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Do You Get Out of All Debts if You Declare Bankruptcy?

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If the weight of overwhelming debt looms over you, declaring bankruptcy might seem like an alluring escape hatch. However, bankruptcy isn’t so straightforward. One thing many people don’t know is that there are debts that are not discharged in bankruptcy, which means you will still be held accountable for them after the process is complete. This blog will provide an overview of what debts are and are not eliminated through bankruptcy.

Understanding Bankruptcy

Bankruptcy is a process intended to help individuals or businesses struggling with debts they cannot repay. Most individuals file primarily two types of bankruptcy: Chapter 7 and Chapter 13. Chapter 7 bankruptcy, often called “liquidation bankruptcy,” involves selling your assets to pay off creditors. Chapter 13 bankruptcy gives people with a steady income an opportunity to create a payment plan to repay all or part of their debts. In both cases, the ultimate goal is to eliminate as much debt as possible.

Debts Discharged in Bankruptcy

Bankruptcy can lead to the discharge of certain debts, which means you are no longer legally required to pay them. Some dischargeable debts include:

  • Credit card debt: Unpaid credit card balances can be discharged through bankruptcy, providing relief from financial obligations.
  • Medical bills: Accumulated medical expenses can be discharged, helping individuals alleviate the burden of medical debt.
  • Personal loans: Debts from personal loans can be discharged, offering a fresh start to those struggling with loan repayments.

Debts Not Discharged in Bankruptcy

Some types of debts cannot be discharged in bankruptcy, including:

  • Student loans: In most circumstances, student loans are not forgiven in bankruptcy unless you prove that repayment would cause undue hardship.
  • Taxes: Certain types of taxes, such as federal income taxes, cannot be discharged in bankruptcy.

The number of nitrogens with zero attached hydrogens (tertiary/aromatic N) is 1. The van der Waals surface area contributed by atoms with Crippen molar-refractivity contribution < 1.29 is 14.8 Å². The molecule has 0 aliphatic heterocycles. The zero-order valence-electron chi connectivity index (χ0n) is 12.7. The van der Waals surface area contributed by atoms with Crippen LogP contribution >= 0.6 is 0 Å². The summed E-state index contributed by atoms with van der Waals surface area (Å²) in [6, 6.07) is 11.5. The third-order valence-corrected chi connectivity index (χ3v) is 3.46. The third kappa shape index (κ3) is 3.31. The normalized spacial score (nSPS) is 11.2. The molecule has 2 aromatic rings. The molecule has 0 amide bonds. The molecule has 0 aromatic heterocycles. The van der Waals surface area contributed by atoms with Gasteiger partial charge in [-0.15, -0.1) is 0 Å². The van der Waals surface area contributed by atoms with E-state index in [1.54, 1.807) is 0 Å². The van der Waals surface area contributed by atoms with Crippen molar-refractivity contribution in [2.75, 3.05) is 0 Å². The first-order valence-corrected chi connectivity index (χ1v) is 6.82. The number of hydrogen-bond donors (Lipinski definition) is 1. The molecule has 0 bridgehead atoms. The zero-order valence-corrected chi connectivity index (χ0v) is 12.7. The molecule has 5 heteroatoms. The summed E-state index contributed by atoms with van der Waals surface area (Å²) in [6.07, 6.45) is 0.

• Child support and alimony: Debts related to child support or alimony are not dischargeable in bankruptcy.
  • Court fines and penalties: Any fines or penalties imposed by a court are not eligible for discharge through bankruptcy.
  • Debts incurred through fraud or illegal activities: If you obtained a debt through fraudulent or unlawful means, it cannot be discharged in bankruptcy.

Why Are Some Debts Dischargeable and Others Not?

The bankruptcy system is designed to give individuals a fresh start by eliminating debt they cannot realistically pay off. However, some debts are considered too closely tied to personal responsibility and cannot be discharged. For example, child support and alimony payments support the financial well-being of children and ex-spouses and are therefore not dischargeable. 

On the other hand, dischargeable debts are often considered unimportant and do not have as significant an impact on individuals’ lives. While stressful and burdensome, credit card debt is not seen as crucial to an individual’s well-being and can be eliminated through bankruptcy.

Why You Need Legal Representation

Bankruptcy proceedings can be complicated and overwhelming, especially when you’re already struggling with debt. That’s why it’s crucial to have solid legal representation on your side. Experienced bankruptcy attorneys can walk you through the bankruptcy declaration process, help determine what debts are dischargeable, and ensure that all necessary steps are taken for a successful outcome.

Find Debt Relief Today

Don’t let the fear of overwhelming debt and complex legal proceedings hold you back. Take control of your financial future and seek strong legal representation to help you navigate bankruptcy. Contact Whitten & Whitten today to schedule a consultation and find out how we can help you achieve debt relief.

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